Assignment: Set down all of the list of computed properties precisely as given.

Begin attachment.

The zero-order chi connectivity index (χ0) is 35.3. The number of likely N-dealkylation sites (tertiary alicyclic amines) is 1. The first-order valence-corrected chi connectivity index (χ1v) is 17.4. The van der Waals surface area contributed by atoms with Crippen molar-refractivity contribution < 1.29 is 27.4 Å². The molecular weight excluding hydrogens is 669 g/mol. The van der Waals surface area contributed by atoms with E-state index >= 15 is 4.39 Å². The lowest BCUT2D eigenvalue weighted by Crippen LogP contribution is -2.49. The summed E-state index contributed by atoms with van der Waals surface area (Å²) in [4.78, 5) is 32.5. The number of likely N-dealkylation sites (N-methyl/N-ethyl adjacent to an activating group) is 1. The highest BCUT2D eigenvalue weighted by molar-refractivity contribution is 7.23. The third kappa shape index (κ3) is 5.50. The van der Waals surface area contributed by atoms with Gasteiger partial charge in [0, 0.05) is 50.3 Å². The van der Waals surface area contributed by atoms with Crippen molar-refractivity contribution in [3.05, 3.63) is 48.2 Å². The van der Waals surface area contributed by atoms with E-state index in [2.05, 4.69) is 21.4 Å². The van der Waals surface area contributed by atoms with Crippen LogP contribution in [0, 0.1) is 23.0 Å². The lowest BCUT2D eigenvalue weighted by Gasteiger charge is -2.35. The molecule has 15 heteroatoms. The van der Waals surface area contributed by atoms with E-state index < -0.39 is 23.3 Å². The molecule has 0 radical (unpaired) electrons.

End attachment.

The zero-order chi connectivity index (χ0) is 35.3. The number of likely N-dealkylation sites (tertiary alicyclic amines) is 1. The first-order valence-corrected chi connectivity index (χ1v) is 17.4. The van der Waals surface area contributed by atoms with Crippen molar-refractivity contribution < 1.29 is 27.4 Å². The molecular weight excluding hydrogens is 669 g/mol. The van der Waals surface area contributed by atoms with E-state index >= 15 is 4.39 Å². The lowest BCUT2D eigenvalue weighted by Crippen LogP contribution is -2.49. The summed E-state index contributed by atoms with van der Waals surface area (Å²) in [4.78, 5) is 32.5. The number of likely N-dealkylation sites (N-methyl/N-ethyl adjacent to an activating group) is 1. The highest BCUT2D eigenvalue weighted by molar-refractivity contribution is 7.23. The third kappa shape index (κ3) is 5.50. The van der Waals surface area contributed by atoms with Gasteiger partial charge in [0, 0.05) is 50.3 Å². The van der Waals surface area contributed by atoms with Crippen molar-refractivity contribution in [3.05, 3.63) is 48.2 Å². The van der Waals surface area contributed by atoms with E-state index in [2.05, 4.69) is 21.4 Å². The van der Waals surface area contributed by atoms with Crippen LogP contribution in [0, 0.1) is 23.0 Å². The lowest BCUT2D eigenvalue weighted by Gasteiger charge is -2.35. The molecule has 15 heteroatoms. The van der Waals surface area contributed by atoms with E-state index < -0.39 is 23.3 Å². The molecule has 0 radical (unpaired) electrons.